O.C. may lose millions for jailing illegal immigrants
Washington, May 11, 2009 - President Barack Obama's plan to redirect federal funds to the southwest border could mean Orange County stands to lose nearly $6.5 million in funds to house illegal immigrants with criminal convictions – while the state could lose $110 million.
Local and state officials have joined members of Congress who are up in arms about Obama's announcement last week to kill a program that has provided about half a billion dollars in federal funds to states and local municipalities for the incarceration of illegal immigrants with criminal records.
"We expect that we are going to have to fight a battle that we are too familiar with fighting," said H.D. Palmer, spokesman for the state's Department of Finance.
About $400 million will still go to communities in fiscal year 2009 for the jailing of illegal immigrants who have been convicted of at least one felony or two misdemeanors. However, the $950 million authorized for fiscal year 2010 was scrapped by Obama's budget.
In Orange County, the latest proposal is just one more bit of bad news for officials at the Orange County Sheriff's Department, which is already in economic dire straights.
"The department is facing a mountain of economic challenges in the upcoming fiscal year and we would hope that Congress would see to it that we wouldn't have to add another $6 million to that challenge," department spokesman John McDonald said.
The department booked 12,515 inmates in 2008 who qualified under the program guidelines.
That’s about 19 percent of the estimated 65,000 inmates booked each year at county jails.
The money funds deputies' salaries, food for the inmates and other costs associated with the holding of these particular inmates, McDonald said.
"We've made a lot of budget cuts already. For instance, we closed the tents at the Musick facility," he said about the closure of the 360-bed unit at the James Musick jail in February. Sheriff's officials estimated that the closure would save them $1.2 million a year.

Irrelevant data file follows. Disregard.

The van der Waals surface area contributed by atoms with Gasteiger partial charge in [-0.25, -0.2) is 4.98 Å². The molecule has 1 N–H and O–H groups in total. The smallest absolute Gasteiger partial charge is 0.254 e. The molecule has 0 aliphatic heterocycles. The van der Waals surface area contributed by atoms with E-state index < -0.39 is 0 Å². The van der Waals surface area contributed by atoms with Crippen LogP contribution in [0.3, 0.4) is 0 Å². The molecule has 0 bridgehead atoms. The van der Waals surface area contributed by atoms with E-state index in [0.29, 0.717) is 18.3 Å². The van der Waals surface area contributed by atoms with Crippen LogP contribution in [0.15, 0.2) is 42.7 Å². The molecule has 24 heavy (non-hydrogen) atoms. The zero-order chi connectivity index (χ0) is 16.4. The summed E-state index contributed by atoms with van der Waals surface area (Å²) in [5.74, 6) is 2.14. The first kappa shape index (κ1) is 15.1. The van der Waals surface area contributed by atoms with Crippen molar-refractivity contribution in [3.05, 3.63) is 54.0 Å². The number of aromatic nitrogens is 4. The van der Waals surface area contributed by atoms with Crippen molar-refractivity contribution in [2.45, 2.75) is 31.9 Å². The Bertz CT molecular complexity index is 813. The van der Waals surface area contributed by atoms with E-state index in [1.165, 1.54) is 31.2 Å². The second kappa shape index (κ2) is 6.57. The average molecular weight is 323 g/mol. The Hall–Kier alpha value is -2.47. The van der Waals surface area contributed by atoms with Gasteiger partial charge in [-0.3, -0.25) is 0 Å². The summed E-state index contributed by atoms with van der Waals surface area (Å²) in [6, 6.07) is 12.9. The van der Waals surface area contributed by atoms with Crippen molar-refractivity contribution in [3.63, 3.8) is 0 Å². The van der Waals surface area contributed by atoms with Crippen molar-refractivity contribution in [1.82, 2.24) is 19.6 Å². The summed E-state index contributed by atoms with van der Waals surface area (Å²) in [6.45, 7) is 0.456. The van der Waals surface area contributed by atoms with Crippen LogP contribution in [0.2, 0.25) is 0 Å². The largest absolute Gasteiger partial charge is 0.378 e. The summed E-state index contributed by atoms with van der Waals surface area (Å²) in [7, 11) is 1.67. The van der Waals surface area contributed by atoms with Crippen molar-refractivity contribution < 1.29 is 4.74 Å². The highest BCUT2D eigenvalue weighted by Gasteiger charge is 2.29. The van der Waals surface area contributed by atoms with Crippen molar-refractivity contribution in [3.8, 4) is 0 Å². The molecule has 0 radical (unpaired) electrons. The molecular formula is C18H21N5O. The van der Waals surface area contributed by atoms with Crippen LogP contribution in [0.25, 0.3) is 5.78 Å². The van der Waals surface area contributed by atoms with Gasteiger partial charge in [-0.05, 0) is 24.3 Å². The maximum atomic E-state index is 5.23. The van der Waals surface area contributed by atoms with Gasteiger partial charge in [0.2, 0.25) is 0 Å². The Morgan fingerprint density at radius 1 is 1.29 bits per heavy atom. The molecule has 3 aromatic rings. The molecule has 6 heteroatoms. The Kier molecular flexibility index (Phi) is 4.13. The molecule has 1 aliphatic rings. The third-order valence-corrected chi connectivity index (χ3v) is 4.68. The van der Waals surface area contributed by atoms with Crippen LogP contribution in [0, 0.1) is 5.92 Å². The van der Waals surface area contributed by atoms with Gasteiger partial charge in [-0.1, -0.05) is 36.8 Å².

The federal money also pays for about 11 cents on the dollar in the cost of housing illegal immigrants with Immigration and Customs Enforcement holds, California Department of Corrections spokesman Seth Unger said.
As of March, California prisons held 22,063 inmates with confirmed or potential immigration holds. That's about 13 percent of the 168,000 total inmate population, Unger added.
It's an issue that transcends party affiliations, with Congress members Loretta Sanchez, D-Garden Grove, and Dana Rohrabacher, R-Huntington Beach, both condemning the move.
"Eliminating this funding will greatly undermine the efforts of our law enforcement officials in combating these criminals," Sanchez said in a written statement. "As long as state law enforcement officials are doing the work to secure our borders and protect local communities, they must receive appropriate compensation."
U.S. Department of Justice officials contend the program doesn't help community officials address crime.
"The (program) provides a partial subsidy for the cost of incarceration in state prisons and county jails of illegal aliens who already have committed crimes, but does not help states and communities combat crime," Department of Justice spokeswoman Melissa Schwartz said in a written statement. "Instead, the budget provides $2 billion in DOJ resources to help curtail illegal immigration and combat the violence associated with trans-border gangs and illicit gun and drug trafficking."
The Obama administration has said the money for the program would be better used for border security and immigration enforcement, directly addressing illegal immigration along the southwest border. In addition, administration officials said the program gives state and local communities too much leeway on how the money can be used that may not necessarily fall within the realm of housing criminal illegal immigrants.
The administration's proposal faces an uphill battle in Congress, especially among congressional members representing border states such as California and Texas, which have significant illegal immigrant populations, Rohrabacher's spokeswoman Tara Setmayer said.
"Well, frankly we wouldn't be in this problem if we were controlling our borders, but we're not," Rohrabacher said.
The program has been on the chopping block before, Setmayer said.
"It's one of those issues that is just not politically viable for border states," she said.
The Bush administration proposed to cut the entire program before, and it was met by strong opposition. However, with each reintroduction, the amount of funding allocated for the program has diminished.
For now, sheriff's officials are waiting to see what happens.
"We're hoping it doesn't impact us at all," McDonald said.
Original Article: OC Register